Winter Olympics: Ex-UMD player Murray thawing the ice as coach of Korean women's hockey team
Once an afterthought in the grand scheme of the 2018 Winter Olympics in Pyeongchang, South Korea, former Minnesota Duluth ironwoman Sarah Murray and the Korean women's hockey team have been thrust into the world spotlight.
And Murray has her father, Western Michigan coach Andy Murray, to partially thank for putting her there.
"I was in Kalamazoo (Mich.) and I was sitting at the kitchen table and my dad came home and told me, 'You're going to do a job (interview) to be the head coach of the Korean national team," Sarah Murray said in early January during her team's visit to Duluth. "I was like, 'What? Are you kidding me? Is this real?' He was like, 'Yeah, you're going to do the interview.' "
Four years ago, Sarah Murray abandoned a comeback to professional hockey to take on her first head coaching job with the South Korean national team. Now the 29-year-old coach and her team find themselves caught in the middle of an international political firestorm that includes the controversial merging last month of the women's hockey teams from South and North Korea.
As part of a late agreement that will see athletes from both countries march under a unified flag of the Korean Peninsula on Friday, 12 North Korean players have been added to Murray's original 23-player South Korean roster, per a special exemption.
Only 22 players will be allowed to suit up on game day and of those 22, three must be North Koreans. The new-look squad played its first game together Sunday — a 3-1 exhibition loss to Sweden — and they open Olympic play at 6 a.m. CT Sunday against Switzerland.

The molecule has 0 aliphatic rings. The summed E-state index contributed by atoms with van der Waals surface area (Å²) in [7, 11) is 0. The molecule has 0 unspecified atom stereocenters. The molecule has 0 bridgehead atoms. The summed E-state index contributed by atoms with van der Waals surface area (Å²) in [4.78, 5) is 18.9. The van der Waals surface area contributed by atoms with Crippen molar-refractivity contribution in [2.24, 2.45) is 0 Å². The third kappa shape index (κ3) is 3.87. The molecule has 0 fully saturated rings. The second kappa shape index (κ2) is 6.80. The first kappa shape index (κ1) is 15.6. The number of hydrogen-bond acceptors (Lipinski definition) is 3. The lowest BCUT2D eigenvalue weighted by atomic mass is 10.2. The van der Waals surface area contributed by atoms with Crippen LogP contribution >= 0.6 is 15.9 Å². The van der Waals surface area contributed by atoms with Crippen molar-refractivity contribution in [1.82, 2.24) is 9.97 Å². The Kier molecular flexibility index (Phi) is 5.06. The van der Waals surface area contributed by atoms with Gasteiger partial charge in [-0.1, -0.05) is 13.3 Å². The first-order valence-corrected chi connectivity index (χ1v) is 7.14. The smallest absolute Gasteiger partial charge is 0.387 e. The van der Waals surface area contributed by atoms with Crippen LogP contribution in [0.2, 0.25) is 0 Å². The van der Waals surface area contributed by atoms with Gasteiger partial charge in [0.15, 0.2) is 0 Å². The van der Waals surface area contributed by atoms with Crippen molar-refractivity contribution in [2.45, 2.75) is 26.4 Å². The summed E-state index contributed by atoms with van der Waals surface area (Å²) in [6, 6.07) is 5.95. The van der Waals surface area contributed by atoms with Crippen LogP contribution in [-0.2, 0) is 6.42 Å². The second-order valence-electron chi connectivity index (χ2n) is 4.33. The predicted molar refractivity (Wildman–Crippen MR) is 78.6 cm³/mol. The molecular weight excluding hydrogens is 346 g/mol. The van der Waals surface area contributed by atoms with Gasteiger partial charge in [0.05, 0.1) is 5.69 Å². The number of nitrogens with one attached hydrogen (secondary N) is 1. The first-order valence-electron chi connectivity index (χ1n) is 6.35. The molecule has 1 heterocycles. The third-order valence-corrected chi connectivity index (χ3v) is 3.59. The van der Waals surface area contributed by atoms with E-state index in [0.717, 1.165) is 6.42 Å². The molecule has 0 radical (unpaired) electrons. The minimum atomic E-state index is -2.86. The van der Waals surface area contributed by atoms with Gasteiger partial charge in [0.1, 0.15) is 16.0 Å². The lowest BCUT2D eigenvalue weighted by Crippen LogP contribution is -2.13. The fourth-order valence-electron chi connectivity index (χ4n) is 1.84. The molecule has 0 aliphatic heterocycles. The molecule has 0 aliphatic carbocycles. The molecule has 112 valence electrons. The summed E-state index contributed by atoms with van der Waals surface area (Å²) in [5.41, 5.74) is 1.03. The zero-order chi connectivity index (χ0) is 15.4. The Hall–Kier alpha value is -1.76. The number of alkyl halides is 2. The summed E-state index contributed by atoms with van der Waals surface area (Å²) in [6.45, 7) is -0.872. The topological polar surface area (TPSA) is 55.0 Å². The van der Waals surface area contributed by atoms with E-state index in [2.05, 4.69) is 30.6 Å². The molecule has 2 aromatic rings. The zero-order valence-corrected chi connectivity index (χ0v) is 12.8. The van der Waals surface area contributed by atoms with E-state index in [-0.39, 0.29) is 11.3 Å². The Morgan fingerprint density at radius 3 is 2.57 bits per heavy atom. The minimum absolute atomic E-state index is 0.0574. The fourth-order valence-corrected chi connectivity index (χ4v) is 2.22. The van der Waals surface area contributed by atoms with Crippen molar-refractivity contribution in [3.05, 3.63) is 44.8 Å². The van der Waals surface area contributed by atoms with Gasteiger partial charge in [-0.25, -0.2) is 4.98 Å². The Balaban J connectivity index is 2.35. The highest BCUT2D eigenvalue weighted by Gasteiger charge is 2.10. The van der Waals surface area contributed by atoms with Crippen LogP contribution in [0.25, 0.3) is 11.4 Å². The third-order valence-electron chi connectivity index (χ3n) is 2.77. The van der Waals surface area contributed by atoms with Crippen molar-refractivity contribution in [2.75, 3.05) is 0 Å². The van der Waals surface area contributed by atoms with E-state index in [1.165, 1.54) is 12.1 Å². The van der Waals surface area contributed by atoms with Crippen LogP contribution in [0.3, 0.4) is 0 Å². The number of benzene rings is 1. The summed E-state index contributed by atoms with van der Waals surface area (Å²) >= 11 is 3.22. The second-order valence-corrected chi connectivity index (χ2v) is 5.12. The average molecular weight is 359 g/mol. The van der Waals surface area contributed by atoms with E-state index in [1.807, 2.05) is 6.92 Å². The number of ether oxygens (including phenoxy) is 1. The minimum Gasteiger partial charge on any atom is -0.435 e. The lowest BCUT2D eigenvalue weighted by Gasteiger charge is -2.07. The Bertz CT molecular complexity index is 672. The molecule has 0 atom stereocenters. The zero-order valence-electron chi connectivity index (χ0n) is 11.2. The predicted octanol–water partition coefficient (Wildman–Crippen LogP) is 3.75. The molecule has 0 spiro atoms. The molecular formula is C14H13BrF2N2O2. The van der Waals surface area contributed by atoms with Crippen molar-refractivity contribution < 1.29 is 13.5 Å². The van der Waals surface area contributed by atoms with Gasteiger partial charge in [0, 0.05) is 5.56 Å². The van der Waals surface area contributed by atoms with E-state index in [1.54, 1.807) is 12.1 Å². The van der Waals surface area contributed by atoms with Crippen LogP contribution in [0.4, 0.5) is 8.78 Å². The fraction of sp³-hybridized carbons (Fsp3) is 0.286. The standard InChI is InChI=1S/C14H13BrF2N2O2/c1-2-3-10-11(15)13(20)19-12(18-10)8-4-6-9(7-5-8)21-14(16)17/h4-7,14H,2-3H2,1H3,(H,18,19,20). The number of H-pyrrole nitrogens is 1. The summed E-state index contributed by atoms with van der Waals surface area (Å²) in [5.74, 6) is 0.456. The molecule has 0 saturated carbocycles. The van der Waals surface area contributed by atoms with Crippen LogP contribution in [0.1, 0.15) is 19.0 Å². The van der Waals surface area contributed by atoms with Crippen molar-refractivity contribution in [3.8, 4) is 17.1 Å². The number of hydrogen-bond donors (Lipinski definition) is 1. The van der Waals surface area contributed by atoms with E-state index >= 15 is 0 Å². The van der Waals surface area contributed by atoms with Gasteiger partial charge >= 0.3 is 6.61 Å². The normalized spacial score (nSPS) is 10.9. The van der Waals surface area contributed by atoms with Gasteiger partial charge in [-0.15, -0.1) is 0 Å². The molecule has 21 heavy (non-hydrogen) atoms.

Andy Murray said he recommended his daughter for the job in 2014 because he believed she'd be a great coach. He knew she could handle the job then, and believes even more strongly she can handle what's been thrown her way now.
"When you think of your own daughter and what she's doing now, it's taken on a whole new dimension," Andy Murray said. "It was unbelievably special before without this North Korean thing.
"It's kind of surreal right now."
Joining the family business
Andy Murray is in his seventh season coaching the Broncos, but before that, he spent six seasons as an NHL assistant with the Philadelphia Flyers, Minnesota North Stars and Winnipeg Jets. He was head coach of the Los Angeles Kings from 1999-2006 and St. Louis Blues from 2006-2010.
Along the way Murray befriended Jim Paek, a Korean-Canadian who won two Stanley Cups with the Pittsburgh Penguins in 1991 and 1992. Paek later went on to serve as an assistant coach for the American Hockey League franchise just north of Kalamazoo, the Grand Rapids Griffins, but when Murray ran into his old friend at a wedding in 2014, Paek had just taken over as director of South Korea's hockey association and he needed a women's coach.
And Andy Murray happened to know the perfect person, someone who grew up around the game at the highest level, often accompanying her father on NHL road trips. She also played for what Andy Murray called "a great coach" in Shannon Miller at UMD, winning NCAA titles in 2008 and 2010.
There was just a couple small issues, however, on both sides.
The first was on Sarah Murray's end. She was in the middle of a professional comeback that summer.
After winning a second national title and graduating from UMD in 2010, Murray went on to play professionally in Switzerland before finally putting her education degree to good use teaching in Beijing, China. There she continued to play hockey recreationally in a men's league and discovered she still had the passion to play.
Meanwhile back in South Korea, the hockey association was struggling with Paek's choice of head coach because of her age. Sarah Murray said in Korean culture, "the older you are the better you are at your job, so they were really nervous."